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Try this beautiful problem from the American Invitational Mathematics Examination, AIME, 2010 based on Probability of divisors.

Ramesh lists all the positive divisors of \(2010^{2}\), she then randomly selects two distinct divisors from this list. Let p be the probability that exactly one of the selected divisors is a perfect square. The probability p can be expressed in the form \(\frac{m}{n}\), where m and n are relatively prime positive integers. Find m+n.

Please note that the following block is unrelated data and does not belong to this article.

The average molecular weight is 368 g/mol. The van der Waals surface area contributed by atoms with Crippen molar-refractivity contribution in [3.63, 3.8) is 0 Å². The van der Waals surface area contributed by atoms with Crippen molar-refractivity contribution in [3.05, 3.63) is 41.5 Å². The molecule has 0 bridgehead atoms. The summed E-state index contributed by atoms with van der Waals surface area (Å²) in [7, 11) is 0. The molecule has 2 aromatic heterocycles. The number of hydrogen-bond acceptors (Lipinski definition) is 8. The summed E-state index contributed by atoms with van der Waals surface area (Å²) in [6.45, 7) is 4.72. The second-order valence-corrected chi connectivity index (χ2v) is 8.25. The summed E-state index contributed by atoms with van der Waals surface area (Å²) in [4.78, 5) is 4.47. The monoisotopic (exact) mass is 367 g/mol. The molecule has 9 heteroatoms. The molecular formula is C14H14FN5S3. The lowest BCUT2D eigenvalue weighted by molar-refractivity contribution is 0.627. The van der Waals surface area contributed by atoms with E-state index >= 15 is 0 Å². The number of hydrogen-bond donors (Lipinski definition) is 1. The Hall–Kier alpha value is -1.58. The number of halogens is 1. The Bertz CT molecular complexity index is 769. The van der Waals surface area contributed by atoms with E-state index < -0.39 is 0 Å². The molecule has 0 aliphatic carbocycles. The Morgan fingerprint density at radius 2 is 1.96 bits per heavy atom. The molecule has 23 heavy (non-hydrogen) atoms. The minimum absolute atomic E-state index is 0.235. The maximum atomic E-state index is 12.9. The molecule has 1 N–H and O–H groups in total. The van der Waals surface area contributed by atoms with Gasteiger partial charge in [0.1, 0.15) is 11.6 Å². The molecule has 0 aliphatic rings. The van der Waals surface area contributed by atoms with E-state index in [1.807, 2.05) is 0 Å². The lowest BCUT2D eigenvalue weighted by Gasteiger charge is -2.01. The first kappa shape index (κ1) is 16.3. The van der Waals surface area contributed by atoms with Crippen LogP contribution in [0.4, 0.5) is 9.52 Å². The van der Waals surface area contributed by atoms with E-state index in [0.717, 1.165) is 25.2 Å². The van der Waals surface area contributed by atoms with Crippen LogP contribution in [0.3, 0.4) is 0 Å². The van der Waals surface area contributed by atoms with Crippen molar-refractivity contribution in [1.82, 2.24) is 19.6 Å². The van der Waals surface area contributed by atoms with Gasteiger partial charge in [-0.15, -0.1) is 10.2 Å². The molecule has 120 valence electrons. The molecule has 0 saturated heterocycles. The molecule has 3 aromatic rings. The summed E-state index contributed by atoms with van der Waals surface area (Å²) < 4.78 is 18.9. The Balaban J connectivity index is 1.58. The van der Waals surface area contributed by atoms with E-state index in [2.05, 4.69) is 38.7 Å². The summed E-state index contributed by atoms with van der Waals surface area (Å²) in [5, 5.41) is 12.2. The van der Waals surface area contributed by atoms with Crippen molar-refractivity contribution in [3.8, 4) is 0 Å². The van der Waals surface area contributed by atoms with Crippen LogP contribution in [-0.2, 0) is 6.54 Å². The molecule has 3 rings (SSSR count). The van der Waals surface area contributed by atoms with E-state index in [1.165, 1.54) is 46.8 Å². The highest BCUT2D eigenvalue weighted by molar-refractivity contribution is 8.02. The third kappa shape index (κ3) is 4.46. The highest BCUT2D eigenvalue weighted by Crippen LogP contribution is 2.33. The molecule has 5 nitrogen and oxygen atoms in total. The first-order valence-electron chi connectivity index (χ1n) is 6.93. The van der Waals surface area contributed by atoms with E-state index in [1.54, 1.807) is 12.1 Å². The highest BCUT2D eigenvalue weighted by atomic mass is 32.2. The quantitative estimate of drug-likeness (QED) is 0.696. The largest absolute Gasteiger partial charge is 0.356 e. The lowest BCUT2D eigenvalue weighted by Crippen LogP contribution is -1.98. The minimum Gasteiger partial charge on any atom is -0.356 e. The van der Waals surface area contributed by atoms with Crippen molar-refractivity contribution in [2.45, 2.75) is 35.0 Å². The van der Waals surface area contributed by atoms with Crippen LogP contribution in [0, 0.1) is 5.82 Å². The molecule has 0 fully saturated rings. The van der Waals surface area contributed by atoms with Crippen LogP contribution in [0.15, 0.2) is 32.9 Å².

- is 107
- is 250
- is 840
- cannot be determined from the given information

**S**eries

Probability

Number Theory

But try the problem first...

Answer: is 107.

Source

Suggested Reading

AIME I, 2010, Question 1

Elementary Number Theory by Sierpinsky

First hint

\(2010^{2}=2^{2}3^{2}5^{2}67^{2}\)

Second Hint

\((2+1)^{4}\) divisors, \(2^{4}\) are squares

Final Step

probability is \(\frac{2.2^{4}.(3^{4}-2^{4})}{3^{4}(3^{4}-1)}=\frac{26}{81}\) implies m+n=107

- https://www.cheenta.com/cubes-and-rectangles-math-olympiad-hanoi-2018/
- https://www.youtube.com/watch?v=ST58GTF95t4&t=140s

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